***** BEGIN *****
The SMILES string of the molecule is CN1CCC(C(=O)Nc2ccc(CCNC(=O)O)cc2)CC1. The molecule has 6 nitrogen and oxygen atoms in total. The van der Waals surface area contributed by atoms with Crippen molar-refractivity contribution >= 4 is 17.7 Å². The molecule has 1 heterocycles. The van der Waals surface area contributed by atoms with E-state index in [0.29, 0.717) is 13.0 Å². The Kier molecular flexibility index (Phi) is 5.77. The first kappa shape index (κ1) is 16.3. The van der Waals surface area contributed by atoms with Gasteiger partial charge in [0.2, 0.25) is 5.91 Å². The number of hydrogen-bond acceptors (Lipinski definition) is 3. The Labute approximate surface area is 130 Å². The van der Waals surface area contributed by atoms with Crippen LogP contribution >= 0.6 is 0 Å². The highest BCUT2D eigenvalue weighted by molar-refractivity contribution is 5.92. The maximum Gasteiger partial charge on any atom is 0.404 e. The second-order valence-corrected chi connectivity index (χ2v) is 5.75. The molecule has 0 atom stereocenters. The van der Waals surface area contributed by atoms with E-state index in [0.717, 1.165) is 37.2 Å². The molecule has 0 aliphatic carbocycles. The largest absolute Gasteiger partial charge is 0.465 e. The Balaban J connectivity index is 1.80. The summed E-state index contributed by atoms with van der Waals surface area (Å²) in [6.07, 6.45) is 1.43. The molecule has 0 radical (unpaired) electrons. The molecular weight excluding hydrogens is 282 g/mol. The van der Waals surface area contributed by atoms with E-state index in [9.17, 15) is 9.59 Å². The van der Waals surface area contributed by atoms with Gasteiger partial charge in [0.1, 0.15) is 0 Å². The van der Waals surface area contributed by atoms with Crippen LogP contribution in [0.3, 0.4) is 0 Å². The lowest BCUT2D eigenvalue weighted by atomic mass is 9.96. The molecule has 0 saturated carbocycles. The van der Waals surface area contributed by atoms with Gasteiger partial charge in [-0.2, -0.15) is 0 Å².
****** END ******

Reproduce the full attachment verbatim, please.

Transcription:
The SMILES string of the molecule is CN1CCC(C(=O)Nc2ccc(CCNC(=O)O)cc2)CC1. The molecule has 6 nitrogen and oxygen atoms in total. The van der Waals surface area contributed by atoms with Crippen molar-refractivity contribution >= 4 is 17.7 Å². The molecule has 1 heterocycles. The van der Waals surface area contributed by atoms with E-state index in [0.29, 0.717) is 13.0 Å². The Kier molecular flexibility index (Phi) is 5.77. The first kappa shape index (κ1) is 16.3. The van der Waals surface area contributed by atoms with Gasteiger partial charge in [0.2, 0.25) is 5.91 Å². The number of hydrogen-bond acceptors (Lipinski definition) is 3. The Labute approximate surface area is 130 Å². The van der Waals surface area contributed by atoms with Crippen LogP contribution >= 0.6 is 0 Å². The highest BCUT2D eigenvalue weighted by molar-refractivity contribution is 5.92. The maximum Gasteiger partial charge on any atom is 0.404 e. The second-order valence-corrected chi connectivity index (χ2v) is 5.75. The molecule has 0 atom stereocenters. The van der Waals surface area contributed by atoms with E-state index in [0.717, 1.165) is 37.2 Å². The molecule has 0 aliphatic carbocycles. The largest absolute Gasteiger partial charge is 0.465 e. The Balaban J connectivity index is 1.80. The summed E-state index contributed by atoms with van der Waals surface area (Å²) in [6.07, 6.45) is 1.43. The molecule has 0 radical (unpaired) electrons. The molecular weight excluding hydrogens is 282 g/mol. The van der Waals surface area contributed by atoms with E-state index in [9.17, 15) is 9.59 Å². The van der Waals surface area contributed by atoms with Gasteiger partial charge in [0.1, 0.15) is 0 Å². The van der Waals surface area contributed by atoms with Crippen LogP contribution in [0.3, 0.4) is 0 Å². The lowest BCUT2D eigenvalue weighted by atomic mass is 9.96. The molecule has 0 saturated carbocycles. The van der Waals surface area contributed by atoms with Gasteiger partial charge in [-0.2, -0.15) is 0 Å².